In March 2012, Mr. Keroff decided to get some computers for his middle school classroom. Through a program called Free Geek Twin Cities, he received four computers for his room. And they weren’t just any computers; these were Linux machines. This means they didn’t use Windows or Macintosh, but a third operating system, Linux, and it just happened to be the one that Mr. Mr. Keroff enjoyed using himself.
It didn’t take long, and the students became fans as well. “The kids liked them,” Mr. Keroff said. In fact, some started to come in after school, so he started to teach them about the hardware (the computer parts) and the software (the computer programs).
The following year, the club grew. This was welcome, but it also caused Mr. Keroff to recognize the limitations holding the group back. “I asked, ’What’s preventing us from doing more?’” he said. “The kids don’t have technology at home.”
So he had an idea: While putting his students to work on the computers to raise their computer IQ, they could then offer the fruit of their efforts to the families of CSE. Both sides of this initiative would help to close the digital divide separating his students and area families from the rest of the state.
Mr. Keroff found some more used computers and then worked with the CSE community liaison to find families that were in need of a computer at home. After his students refurbished a computer with a new Linux operating system, the group now calling themselves The Asian Penguins (the mascot for Linux is the penguin) conducted their first Mission. This was one year later, March 2013.
“It was to a Karenni family of eight in a two bedroom apartment,” Mr. Keroff recalled.
Himself and few of the Penguins went to the Kerenni home, installed the computer, and taught the family how to use it. The Asian Penguins Missions were born. And since then, they’ve delivered 18 more computers to Hmong and Karenni families in the east Metro. On November 21, 2014, they delivered number 19…
On that cool Friday morning, four middle school students of this 35-member club hopped into a CSE van with Mr. Keroff driving.
They rode out to an east St. Paul apartment building.
Inside smelled of ethnic food as the Penguins walked the dim, narrow carpeted halls looking for the correct apartment number.
Upon finding it, Mr. Keroff knocked, and a high school-aged young man opened the door.
"Hello, we're with the Asian Penguins." said Mr. Keroff. The young man welcomed the crew inside. After handshakes and hellos, Mr. Keroff then asked, "Where would you like the computer?" The young man pointed to the floor near the living room wall.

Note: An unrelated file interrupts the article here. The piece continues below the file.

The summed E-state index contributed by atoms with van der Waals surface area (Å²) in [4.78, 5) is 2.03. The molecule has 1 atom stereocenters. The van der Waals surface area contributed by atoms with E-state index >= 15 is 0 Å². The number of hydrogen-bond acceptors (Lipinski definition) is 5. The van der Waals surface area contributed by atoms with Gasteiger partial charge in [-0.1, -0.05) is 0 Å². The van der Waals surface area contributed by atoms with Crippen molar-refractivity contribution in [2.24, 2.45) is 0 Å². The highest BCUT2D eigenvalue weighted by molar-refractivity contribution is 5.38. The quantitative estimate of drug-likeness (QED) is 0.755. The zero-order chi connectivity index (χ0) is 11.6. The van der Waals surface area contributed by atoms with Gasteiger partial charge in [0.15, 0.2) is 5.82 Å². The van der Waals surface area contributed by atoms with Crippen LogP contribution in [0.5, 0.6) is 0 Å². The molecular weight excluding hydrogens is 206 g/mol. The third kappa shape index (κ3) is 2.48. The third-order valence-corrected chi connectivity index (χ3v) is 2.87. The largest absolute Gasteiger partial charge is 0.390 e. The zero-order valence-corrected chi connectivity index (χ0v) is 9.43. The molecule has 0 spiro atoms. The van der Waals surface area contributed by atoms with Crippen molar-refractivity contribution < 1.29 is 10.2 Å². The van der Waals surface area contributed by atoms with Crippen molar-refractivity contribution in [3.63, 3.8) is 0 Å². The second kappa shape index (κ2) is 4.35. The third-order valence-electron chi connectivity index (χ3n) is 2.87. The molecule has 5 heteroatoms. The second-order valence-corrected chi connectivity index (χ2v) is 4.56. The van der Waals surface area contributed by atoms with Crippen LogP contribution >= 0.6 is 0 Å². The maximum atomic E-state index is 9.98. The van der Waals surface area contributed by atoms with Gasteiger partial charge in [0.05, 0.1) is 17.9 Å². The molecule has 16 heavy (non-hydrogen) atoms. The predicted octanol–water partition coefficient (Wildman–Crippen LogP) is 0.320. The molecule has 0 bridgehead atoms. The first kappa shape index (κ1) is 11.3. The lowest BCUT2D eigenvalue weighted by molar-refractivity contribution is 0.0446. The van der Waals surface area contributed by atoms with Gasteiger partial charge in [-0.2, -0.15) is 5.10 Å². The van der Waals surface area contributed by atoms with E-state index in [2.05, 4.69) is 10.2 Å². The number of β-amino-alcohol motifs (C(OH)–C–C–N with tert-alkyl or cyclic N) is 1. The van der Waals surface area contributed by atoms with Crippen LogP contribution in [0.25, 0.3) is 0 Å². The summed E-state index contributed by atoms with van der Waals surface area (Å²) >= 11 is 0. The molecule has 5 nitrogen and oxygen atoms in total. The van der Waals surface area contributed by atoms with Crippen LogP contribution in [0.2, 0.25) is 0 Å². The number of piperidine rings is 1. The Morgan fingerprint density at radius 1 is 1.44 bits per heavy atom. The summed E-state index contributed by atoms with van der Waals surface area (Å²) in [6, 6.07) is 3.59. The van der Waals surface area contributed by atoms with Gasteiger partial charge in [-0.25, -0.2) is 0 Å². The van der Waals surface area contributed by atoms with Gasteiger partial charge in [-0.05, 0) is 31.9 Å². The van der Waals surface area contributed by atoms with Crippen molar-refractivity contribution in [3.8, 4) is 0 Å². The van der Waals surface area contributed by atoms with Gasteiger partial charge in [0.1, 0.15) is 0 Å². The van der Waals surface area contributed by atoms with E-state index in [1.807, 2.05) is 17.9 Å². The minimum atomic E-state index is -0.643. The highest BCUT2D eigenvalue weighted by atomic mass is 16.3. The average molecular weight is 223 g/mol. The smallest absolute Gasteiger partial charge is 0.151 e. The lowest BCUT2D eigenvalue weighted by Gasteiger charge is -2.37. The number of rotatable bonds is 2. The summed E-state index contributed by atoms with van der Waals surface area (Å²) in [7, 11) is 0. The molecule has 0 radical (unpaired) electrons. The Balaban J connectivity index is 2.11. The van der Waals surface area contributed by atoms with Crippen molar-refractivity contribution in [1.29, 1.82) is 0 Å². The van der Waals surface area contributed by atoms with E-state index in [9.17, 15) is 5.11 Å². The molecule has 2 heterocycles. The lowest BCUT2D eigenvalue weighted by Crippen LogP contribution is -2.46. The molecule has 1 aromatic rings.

Living here were Bu Meh and her four children, including two enrolled at CSE and 17-year-old, Baw Reh, who opened the door. He was home as his high school had the day off. This made it the perfect day to deliver the computer.
The Asian Penguins went to work plugging in all the cords and setting up the monitor and keyboard.
When it was all ready, the students turned on the machine and showed Baw Reh how to use it. “We try to teach at least a few of the basics,” Mr. Keroff
Mr. Keroff also handed the mother and son a flier for inexpensive Internet options. After 15 minutes of set-up and basic instruction, it was time for photos and goodbyes.
The Karenni mother and son thanked the CSE students and Mr. Keroff. Then the Penguins exited the apartment and headed back to school. Mission #1 in 2014 accomplished.
Back in the car, Mr. Keroff quizzed his team members.
"Now how many did I say I wanted us to give out this year?"
"Twelve," said one of the students.
"That's right. We have eleven more to go."
About half the families helped are Hmong and about half are Karenni. This year alone, the Asian Penguins already have 23 families hoping to get a computer. But with only the budget and manpower to distribute 12 computers, the Asian Penguins are in need of some help themselves. “We need funds and hardware,” said Mr. Keroff.
The demand for their service is nice. They know they’ve found a great way to impact area families and provide CSE students a terrific computer education and lesson in charity. But Mr. Keroff also recognizes the difficulty keeping up and treading new ground. “There is no template for us to follow,” he said.
Improvising at the helm of a new endeavor is exciting, but it’s also lonesome. “I would love to see a Linux group pop up somewhere else,” said Mr. Keroff.
To help make that happen, as well as spread awareness of their program, four 7th grade members of the Asian Penguins along with Mr. Keroff and two other advisors attended CSE’s first Minnesota Education Technology Conference. They didn’t attend just as participants, but as presenters.The Asian Penguins, led by the four 7th grade studen
ts, Yalee Thao, Mai Chue Thao, Anderson Xiong, and Mara Chai, presented a workshop on how they are helping close the digital divide in St. Paul by providing used computers to needy families.
By learning about computers, by helping area families, and by reaching out to other schools, Mr. Keroff says the work of CSE’s Asian Penguins is about “building community through technology.”
If you are interested in offering a donation of money or good used computers, or to just thank them for the work they are doing, please contact Stu Keroff at firstname.lastname@example.org or call him at 651-917-0073 ext. 140.